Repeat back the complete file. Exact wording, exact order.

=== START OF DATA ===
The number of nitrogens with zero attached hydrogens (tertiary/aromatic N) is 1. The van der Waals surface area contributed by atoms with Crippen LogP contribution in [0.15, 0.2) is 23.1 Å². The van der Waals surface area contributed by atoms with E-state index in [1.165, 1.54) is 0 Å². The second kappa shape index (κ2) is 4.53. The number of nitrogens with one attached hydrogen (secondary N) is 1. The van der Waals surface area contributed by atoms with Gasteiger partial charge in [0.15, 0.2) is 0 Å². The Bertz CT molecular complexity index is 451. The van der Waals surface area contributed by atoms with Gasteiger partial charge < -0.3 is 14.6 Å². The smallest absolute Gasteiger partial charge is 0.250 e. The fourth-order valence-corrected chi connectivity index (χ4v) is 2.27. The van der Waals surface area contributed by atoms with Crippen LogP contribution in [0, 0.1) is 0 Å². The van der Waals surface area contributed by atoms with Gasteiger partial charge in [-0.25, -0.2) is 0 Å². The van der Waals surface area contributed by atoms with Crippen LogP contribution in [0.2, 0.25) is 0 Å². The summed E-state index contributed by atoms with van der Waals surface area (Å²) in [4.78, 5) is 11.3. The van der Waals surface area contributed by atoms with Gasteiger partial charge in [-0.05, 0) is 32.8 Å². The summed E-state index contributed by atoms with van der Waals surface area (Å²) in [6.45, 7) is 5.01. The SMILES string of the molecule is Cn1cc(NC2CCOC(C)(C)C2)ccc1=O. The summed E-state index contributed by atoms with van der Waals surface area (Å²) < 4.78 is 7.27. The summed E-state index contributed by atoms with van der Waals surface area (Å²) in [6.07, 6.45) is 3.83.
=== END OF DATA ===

The number of nitrogens with zero attached hydrogens (tertiary/aromatic N) is 1. The van der Waals surface area contributed by atoms with Crippen LogP contribution in [0.15, 0.2) is 23.1 Å². The van der Waals surface area contributed by atoms with E-state index in [1.165, 1.54) is 0 Å². The second kappa shape index (κ2) is 4.53. The number of nitrogens with one attached hydrogen (secondary N) is 1. The van der Waals surface area contributed by atoms with Gasteiger partial charge in [0.15, 0.2) is 0 Å². The Bertz CT molecular complexity index is 451. The van der Waals surface area contributed by atoms with Gasteiger partial charge < -0.3 is 14.6 Å². The smallest absolute Gasteiger partial charge is 0.250 e. The fourth-order valence-corrected chi connectivity index (χ4v) is 2.27. The van der Waals surface area contributed by atoms with Crippen LogP contribution in [0, 0.1) is 0 Å². The van der Waals surface area contributed by atoms with Gasteiger partial charge in [-0.25, -0.2) is 0 Å². The van der Waals surface area contributed by atoms with Crippen LogP contribution in [0.2, 0.25) is 0 Å². The summed E-state index contributed by atoms with van der Waals surface area (Å²) in [4.78, 5) is 11.3. The van der Waals surface area contributed by atoms with Gasteiger partial charge in [-0.05, 0) is 32.8 Å². The summed E-state index contributed by atoms with van der Waals surface area (Å²) in [6.45, 7) is 5.01. The SMILES string of the molecule is Cn1cc(NC2CCOC(C)(C)C2)ccc1=O. The summed E-state index contributed by atoms with van der Waals surface area (Å²) < 4.78 is 7.27. The summed E-state index contributed by atoms with van der Waals surface area (Å²) in [6.07, 6.45) is 3.83.